The Daily Show online and the writers’ strike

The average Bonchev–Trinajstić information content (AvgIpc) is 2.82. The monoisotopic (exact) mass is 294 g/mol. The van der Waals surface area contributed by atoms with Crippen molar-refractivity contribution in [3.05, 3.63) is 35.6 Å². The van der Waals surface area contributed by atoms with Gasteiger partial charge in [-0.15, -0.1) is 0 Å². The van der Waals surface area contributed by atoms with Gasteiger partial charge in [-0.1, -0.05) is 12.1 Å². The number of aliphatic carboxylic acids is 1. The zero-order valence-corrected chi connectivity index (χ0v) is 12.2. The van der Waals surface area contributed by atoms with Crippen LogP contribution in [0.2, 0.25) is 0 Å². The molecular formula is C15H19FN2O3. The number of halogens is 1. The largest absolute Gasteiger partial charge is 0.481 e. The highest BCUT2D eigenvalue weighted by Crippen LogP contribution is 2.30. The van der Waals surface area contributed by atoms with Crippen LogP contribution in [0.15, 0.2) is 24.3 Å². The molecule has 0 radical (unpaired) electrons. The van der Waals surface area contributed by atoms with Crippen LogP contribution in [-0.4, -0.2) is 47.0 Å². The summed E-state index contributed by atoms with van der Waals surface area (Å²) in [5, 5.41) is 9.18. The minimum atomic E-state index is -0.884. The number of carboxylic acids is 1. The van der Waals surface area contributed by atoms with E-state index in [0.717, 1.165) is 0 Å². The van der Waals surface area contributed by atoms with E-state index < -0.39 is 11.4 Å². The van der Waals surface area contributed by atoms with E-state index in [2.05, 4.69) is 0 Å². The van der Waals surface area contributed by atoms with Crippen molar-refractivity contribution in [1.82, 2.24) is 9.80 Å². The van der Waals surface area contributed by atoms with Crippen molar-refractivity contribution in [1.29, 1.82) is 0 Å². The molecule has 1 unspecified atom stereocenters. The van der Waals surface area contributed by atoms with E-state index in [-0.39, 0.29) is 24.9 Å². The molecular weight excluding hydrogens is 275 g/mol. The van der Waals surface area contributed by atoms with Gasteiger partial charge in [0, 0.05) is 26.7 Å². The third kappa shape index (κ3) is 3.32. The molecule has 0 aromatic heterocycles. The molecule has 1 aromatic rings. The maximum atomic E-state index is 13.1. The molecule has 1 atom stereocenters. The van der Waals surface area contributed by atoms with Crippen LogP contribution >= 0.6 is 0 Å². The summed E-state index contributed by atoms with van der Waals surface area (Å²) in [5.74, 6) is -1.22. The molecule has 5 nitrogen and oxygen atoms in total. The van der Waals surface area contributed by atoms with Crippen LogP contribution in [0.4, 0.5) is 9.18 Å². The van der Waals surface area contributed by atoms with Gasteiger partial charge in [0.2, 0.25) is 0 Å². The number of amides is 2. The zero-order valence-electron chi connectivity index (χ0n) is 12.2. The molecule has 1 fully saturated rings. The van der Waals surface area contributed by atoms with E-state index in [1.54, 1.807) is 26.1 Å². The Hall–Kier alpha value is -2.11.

Playing around on the Daily Show site, I saw for the first time how the Web might really change TV — not by streaming a promotional teaser here and there or allowing users to post random screen grabs on YouTube, but by providing searchable online databases of years’ worth of content that are updated to include current episodes. When The Daily Show does come back (please Lord, let it be before Super Tuesday), I may well start watching even new episodes this way: at my desk in the morning, instead of on the couch at 11 o’clock at night. Multiply that defection by the size of the show’s fan base and the subsequent migration of advertising dollars from screen to Web, and the writers’ demand for a piece of the online action starts to make plenty of sense.